Now, don’t get me wrong, there are jobs out there that some of us can’t do, due to our illnesses. But for many of us, it is the treatment from co-workers, rather than the work itself, that stops us. I recently began volunteering with my local branch of Mind, and one of the things that keeps cropping up is the idea of a mental health supporter within workplaces. Just as every workplace needs a first-aid qualified staff member on duty at all times, they should also have somebody who has been trained in how to deal with mental illness. This would be a lifeline for those who are prone to, for example, panic attacks halfway through a shift.

Workplaces and business, in general, should follow strict guidelines that, when followed and/or completed, give them accreditation as being somewhere safe for mental health sufferers to work. This doesn’t seem, to me, to be a big ask, but considering the stories I’ve heard from those who have discovered how little their managers care about their well-being, I’m not holding my breath that any big changes will be take place soon.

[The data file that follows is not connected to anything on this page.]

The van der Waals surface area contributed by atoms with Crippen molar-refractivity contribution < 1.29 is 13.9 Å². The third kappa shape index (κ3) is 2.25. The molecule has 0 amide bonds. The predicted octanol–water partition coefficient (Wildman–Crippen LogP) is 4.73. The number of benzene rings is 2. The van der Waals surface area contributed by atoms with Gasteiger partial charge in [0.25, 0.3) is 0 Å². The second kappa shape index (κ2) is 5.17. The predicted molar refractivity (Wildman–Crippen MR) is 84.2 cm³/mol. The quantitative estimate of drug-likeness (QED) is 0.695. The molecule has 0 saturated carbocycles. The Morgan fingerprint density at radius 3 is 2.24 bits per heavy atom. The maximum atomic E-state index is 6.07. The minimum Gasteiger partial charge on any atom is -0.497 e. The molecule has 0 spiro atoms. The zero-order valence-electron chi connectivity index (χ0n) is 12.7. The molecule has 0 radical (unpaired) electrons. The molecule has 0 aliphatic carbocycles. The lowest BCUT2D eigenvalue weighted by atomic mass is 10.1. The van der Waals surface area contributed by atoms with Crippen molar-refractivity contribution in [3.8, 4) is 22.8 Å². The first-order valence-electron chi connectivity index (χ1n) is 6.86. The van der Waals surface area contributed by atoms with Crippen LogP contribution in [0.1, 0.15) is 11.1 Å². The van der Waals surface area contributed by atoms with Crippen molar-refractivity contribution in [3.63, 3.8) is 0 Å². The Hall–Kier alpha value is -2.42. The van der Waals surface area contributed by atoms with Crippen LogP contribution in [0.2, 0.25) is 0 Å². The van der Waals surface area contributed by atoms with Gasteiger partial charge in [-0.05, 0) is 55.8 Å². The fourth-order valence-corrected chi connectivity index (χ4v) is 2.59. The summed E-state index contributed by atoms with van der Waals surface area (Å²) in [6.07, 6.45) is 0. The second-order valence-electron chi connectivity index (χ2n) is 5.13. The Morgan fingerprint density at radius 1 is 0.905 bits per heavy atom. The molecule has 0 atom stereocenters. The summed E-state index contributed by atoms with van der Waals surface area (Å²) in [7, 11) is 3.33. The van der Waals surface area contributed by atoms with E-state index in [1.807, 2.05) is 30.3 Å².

Website: https://thenorthernwriter.com/2017/05/06/stigma-in-the-workplace/

Postnatal depression – my story

This week is Maternal Mental Health Week. So it seemed as good a time as any to write this blog, because it has been rattling around in my head for a while.